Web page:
As regards the effect on consumers, it is even more unlikely that an expiry of the measures would lead to decreasing prices, given that retail prices remained largely stable despite the price movements at import level from 2005 until the [review and investigation period]. Moreover, it is unlikely as well that consumers would benefit via an increased choice given that there is no evidence on file demonstrating that the choice for the consumers was affected by the imposition of anti-dumping duties. In any event, all this cannot alter the overall conclusions that there are no compelling reasons not to maintain the measures.’

8        Article 1(1) of Regulation No 1294/2009 provides:

‘A definitive anti-dumping duty is hereby imposed on imports of footwear with uppers of leather or composition leather, excluding sports footwear, footwear involving special technology, slippers and other indoor footwear and footwear with a protective toecap, originating in the People’s Republic of China and Vietnam and falling within CN codes: 6403 20 00, ex 6403 51 05, ex 6403 51 11, ex 6403 51 15, ex 6403 51 19, ex 6403 51 91, ex 6403 51 95, ex 6403 51 99, ex 6403 59 05, ex 6403 59 11, ex 6403 59 31, ex 6403 59 35, ex 6403 59 39, ex 6403 59 91, ex 6403 59 95, ex 6403 59 99, ex 6403 91 05, ex 6403 91 11, ex 6403 91 13, ex 6403 91 16, ex 6403 91 18, ex 6403 91 91, ex 6403 91 93, ex 6403 91 96, ex 6403 91 98, ex 6403 99 05, ex 6403 99 11, ex 6403 99 31, ex 6403 99 33, ex 6403 99 36, ex 6403 99 38, ex 6403 99 91, ex 6403 99 93, ex 6403 99 96, ex 6403 99 98 et ex 6405 10 00 …

…’

 The dispute in the main proceedings and the questions referred for a preliminary ruling

9        In the period between 28 June 2006 and 24 January 2011, T.KUP, the registered office of which is located in Toulouse (France), imported, through the Port of Antwerp, 26 consignments of shoes produced in China, purchased from the Taiwanese distributor Eastern Shoes Collection Co. Ltd, in respect of which anti-dumping duties were levied at a rate of 16.5%, in accordance with Commission Regulation (EC) No 553/2006 of 23 March 2006 imposing a provisional anti-dumping duty on imports of certain footwear with uppers of leather originating in the People’s Republic of China and Vietnam (OJ 2006 L 98, p. 3), with Council Regulation (EC) No 1472/2006 of 5 October 2006 imposing a definitive anti-dumping duty and collecting definitely the provisional duty imposed on imports of certain footwear with uppers of leather originating in the People’s Republic of China and Vietnam (OJ 2006 L 275, p. 1 and corrigendum OJ 2007 L 130, p. 48), and with Regulation No 1294/2009.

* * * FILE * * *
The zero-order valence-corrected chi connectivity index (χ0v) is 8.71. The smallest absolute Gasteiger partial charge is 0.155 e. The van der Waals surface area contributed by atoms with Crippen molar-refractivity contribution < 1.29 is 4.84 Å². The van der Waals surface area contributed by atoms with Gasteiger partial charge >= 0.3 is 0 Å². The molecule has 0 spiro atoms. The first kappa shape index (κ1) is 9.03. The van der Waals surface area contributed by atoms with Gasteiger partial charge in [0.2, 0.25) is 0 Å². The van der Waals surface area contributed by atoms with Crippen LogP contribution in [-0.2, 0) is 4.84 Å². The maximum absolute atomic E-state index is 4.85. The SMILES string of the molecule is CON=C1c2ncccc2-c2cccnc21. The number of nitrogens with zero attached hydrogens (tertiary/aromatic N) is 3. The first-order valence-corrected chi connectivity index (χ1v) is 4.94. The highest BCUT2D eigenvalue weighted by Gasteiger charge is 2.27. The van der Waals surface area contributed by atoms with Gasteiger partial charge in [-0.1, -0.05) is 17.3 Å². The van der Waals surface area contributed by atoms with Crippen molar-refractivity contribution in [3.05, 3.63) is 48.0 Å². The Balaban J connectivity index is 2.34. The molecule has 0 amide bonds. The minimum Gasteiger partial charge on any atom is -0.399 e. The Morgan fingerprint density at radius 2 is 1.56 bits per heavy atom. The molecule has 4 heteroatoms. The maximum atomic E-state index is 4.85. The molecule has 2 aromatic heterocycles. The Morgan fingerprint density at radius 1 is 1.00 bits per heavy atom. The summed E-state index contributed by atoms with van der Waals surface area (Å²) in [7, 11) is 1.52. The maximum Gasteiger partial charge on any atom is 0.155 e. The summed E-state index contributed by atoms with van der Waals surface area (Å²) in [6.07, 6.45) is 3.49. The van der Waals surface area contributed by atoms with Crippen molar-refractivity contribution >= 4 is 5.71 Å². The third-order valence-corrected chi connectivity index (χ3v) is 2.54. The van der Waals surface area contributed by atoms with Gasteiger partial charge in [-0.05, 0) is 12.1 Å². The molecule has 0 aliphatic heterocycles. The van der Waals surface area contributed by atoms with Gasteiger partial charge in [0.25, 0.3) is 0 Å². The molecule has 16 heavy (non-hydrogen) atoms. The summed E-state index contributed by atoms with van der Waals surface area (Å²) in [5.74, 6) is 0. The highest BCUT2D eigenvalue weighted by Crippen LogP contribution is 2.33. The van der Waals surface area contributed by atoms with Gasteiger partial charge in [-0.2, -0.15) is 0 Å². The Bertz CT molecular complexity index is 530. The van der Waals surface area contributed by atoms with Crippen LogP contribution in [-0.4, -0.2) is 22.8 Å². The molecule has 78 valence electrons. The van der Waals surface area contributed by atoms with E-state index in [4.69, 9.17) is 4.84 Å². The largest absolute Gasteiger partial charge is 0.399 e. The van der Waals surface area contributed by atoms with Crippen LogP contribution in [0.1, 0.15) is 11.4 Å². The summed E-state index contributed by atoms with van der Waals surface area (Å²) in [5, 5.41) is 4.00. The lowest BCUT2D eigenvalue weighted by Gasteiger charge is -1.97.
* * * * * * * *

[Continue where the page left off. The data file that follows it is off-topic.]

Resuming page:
10      On 27 June 2012, T.KUP brought a request for reimbursement of anti-dumping duties thus paid before the Customs Inspectorate of Antwerp (Belgium), relying on the judgment of 2 February 2012, Brosmann Footwear (HK) and Others v Council (C‑249/10 P, EU:C:2012:53).

11      On 14 September 2012, that request was the subject of a rejection decision. On 25 February 2013, T.KUP lodged an appeal against that decision before the Regional Directorate of Customs and Excise of Antwerp (Belgium). On 18 April 2013, that directorate notified T.KUP of its intention to reject its appeal.

12      On 7 June 2013, that directorate notified T.KUP that it would delay taking a decision pending a number of pilot cases.

13      On 24 October 2013, T.KUP lodged an administrative appeal challenging the failure to take a decision within the prescribed deadline, then, on 2 September 2014, brought an action before the referring court against the failure to take a decision in that administrative appeal.

14      In those circumstances, the Nederlandstalige Rechtbank van eerste aanleg Brussel (Dutch-language Court of First Instance, Brussels, Belgium) decided to stay the proceedings and to refer the following questions to the Court of Justice for a preliminary ruling:

‘(1)      Is Regulation No 1294/2009 invalid in respect of an importer such as that in the present case, on the ground of infringement of Article 17(1) of the basic regulation, given that the Commission, in its review, used a sample of only eight importers, notwithstanding the fact that a manageable number of 21 importers ought to have been examined?